Published : 2013-10-06 21:01
Updated : 2013-10-06 21:01
Two suicide bombers detonated explosives-rigged vehicles at a police station and a nearby primary school in northern Iraq on Sunday, killing 15 people including children, a local official said.
Violence has reached a level unseen since 2008, and there are persistent fears that Iraq will relapse into the kind of intense Sunni-Shiite bloodshed that peaked in 2006-2007 and killed tens of thousands of people.
The blasts in the Turkmen Shiite village of Qabak, which is located in Nineveh province about 50 kilometres (31 miles) from the Syrian border, also wounded 44 people, Abdulal Abbas told AFP.
The dead were five police and 10 children, Abbas said, adding that the bombing at the school collapsed the roof of the building.
Sunday is a school day in Iraq, where the weekend is Friday and Saturday.
In Iraq, almost nothing is safe from attack by militants, who have struck highly-secured targets such as prisons, and also bombed cafes, markets, mosques, football fields, weddings and funerals.
The blasts came a day after violence including an attack on Shiite pilgrims in Baghdad and a suicide bombing at a cafe north of the capital killed at least 73 people, among them two journalists from the Sharqiya television channel who were gunned down in the northern city of Mosul.
Iraq has come in for repeated criticism over shortcomings in media freedoms.
UN envoy Nickolay Mladenov called on Iraq's "political, religious and civil leaders to work together with the security forces" to curb the bloodshed.
"It is their responsibility to ensure that pilgrims can practise their religious duties, that school children can attend their classes, that journalists can exercise their professional duties, and that ordinary citizens can live a normal life," Mladenov said in a statement.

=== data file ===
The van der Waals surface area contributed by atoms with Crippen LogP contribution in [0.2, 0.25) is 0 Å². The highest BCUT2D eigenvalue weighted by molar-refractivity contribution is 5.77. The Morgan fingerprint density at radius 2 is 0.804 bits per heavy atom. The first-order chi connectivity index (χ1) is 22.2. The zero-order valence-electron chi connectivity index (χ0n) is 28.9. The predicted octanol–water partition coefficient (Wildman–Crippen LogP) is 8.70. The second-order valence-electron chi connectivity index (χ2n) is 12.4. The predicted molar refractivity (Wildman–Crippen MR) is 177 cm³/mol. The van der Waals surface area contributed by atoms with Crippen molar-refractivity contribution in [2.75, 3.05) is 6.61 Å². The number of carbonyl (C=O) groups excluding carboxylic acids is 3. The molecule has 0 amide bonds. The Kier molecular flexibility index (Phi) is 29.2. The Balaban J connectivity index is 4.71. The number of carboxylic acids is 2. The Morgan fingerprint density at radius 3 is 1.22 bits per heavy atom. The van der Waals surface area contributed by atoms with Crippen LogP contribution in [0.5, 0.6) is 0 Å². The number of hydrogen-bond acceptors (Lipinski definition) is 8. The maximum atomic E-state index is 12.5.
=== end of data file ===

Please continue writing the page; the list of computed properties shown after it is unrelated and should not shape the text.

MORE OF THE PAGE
British ambassador Simon Collis meanwhile said that: "This latest example of violence against worshippers and journalists is further evidence of terrorists seeking to create division within Iraq."
Diplomats and analysts say the Shiite-led government's failure to address the grievances of Iraq's Sunni Arab minority -- which complains of political exclusion and abuses by security forces -- has driven the spike in unrest.
Violence worsened sharply after security forces stormed a Sunni Arab anti-government protest camp in northern Iraq on April 23, sparking clashes in which dozens of people were killed.
The authorities have made some concessions aimed at placating anti-government protesters and Sunnis in general, such as freeing prisoners and raising the salaries of Sunni anti-Al-Qaeda fighters, but underlying issues have yet to be addressed.
And while security forces have carried out wide-ranging operations against militants for more than two months, they have yet to succeed in curbing the wave of attacks plaguing Iraq.
The latest violence takes this month's death toll to more than 150, and more than 4,850 since the beginning of the year, according to AFP figures based on security and medical sources.
In addition to major security problems, the government has failed to provide adequate basic services such as electricity and clean water, and corruption is widespread.
Political squabbling has paralysed the government, while parliament has passed almost no major legislation in years. (AFP)